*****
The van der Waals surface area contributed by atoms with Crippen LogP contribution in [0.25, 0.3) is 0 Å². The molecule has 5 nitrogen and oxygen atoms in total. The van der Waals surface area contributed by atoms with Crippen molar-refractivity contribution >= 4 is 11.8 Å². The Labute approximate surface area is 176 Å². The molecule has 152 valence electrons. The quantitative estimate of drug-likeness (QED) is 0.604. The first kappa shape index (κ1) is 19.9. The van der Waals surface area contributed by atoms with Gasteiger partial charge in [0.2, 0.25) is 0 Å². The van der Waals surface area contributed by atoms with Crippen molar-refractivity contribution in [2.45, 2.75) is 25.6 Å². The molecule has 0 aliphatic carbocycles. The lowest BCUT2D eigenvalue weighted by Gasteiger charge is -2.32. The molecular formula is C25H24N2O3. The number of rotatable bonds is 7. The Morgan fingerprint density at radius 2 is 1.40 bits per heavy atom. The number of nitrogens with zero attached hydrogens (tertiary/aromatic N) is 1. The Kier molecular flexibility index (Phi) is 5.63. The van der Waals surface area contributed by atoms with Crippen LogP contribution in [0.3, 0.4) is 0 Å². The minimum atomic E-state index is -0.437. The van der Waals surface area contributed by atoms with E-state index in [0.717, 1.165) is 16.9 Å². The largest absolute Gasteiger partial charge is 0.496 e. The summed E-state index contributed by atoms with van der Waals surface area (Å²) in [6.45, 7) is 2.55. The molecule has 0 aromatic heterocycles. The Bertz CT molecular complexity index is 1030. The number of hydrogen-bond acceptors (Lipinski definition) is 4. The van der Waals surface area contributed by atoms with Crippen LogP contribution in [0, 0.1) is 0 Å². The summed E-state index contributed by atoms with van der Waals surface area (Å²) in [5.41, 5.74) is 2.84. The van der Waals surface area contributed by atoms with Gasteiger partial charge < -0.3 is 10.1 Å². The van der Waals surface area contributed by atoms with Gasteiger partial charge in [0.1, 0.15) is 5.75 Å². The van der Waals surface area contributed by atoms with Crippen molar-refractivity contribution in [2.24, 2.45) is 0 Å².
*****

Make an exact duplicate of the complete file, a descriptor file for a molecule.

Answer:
The van der Waals surface area contributed by atoms with Crippen LogP contribution in [0.25, 0.3) is 0 Å². The molecule has 5 nitrogen and oxygen atoms in total. The van der Waals surface area contributed by atoms with Crippen molar-refractivity contribution >= 4 is 11.8 Å². The Labute approximate surface area is 176 Å². The molecule has 152 valence electrons. The quantitative estimate of drug-likeness (QED) is 0.604. The first kappa shape index (κ1) is 19.9. The van der Waals surface area contributed by atoms with Gasteiger partial charge in [0.2, 0.25) is 0 Å². The van der Waals surface area contributed by atoms with Crippen molar-refractivity contribution in [2.45, 2.75) is 25.6 Å². The molecule has 0 aliphatic carbocycles. The lowest BCUT2D eigenvalue weighted by Gasteiger charge is -2.32. The molecular formula is C25H24N2O3. The number of rotatable bonds is 7. The Morgan fingerprint density at radius 2 is 1.40 bits per heavy atom. The number of nitrogens with zero attached hydrogens (tertiary/aromatic N) is 1. The Kier molecular flexibility index (Phi) is 5.63. The van der Waals surface area contributed by atoms with Crippen LogP contribution in [0.3, 0.4) is 0 Å². The minimum atomic E-state index is -0.437. The van der Waals surface area contributed by atoms with E-state index in [0.717, 1.165) is 16.9 Å². The largest absolute Gasteiger partial charge is 0.496 e. The summed E-state index contributed by atoms with van der Waals surface area (Å²) in [6.45, 7) is 2.55. The molecule has 0 aromatic heterocycles. The Bertz CT molecular complexity index is 1030. The number of hydrogen-bond acceptors (Lipinski definition) is 4. The van der Waals surface area contributed by atoms with Crippen LogP contribution in [0, 0.1) is 0 Å². The summed E-state index contributed by atoms with van der Waals surface area (Å²) in [5.41, 5.74) is 2.84. The van der Waals surface area contributed by atoms with Gasteiger partial charge < -0.3 is 10.1 Å². The van der Waals surface area contributed by atoms with Gasteiger partial charge in [0.1, 0.15) is 5.75 Å². The van der Waals surface area contributed by atoms with Crippen molar-refractivity contribution in [2.24, 2.45) is 0 Å².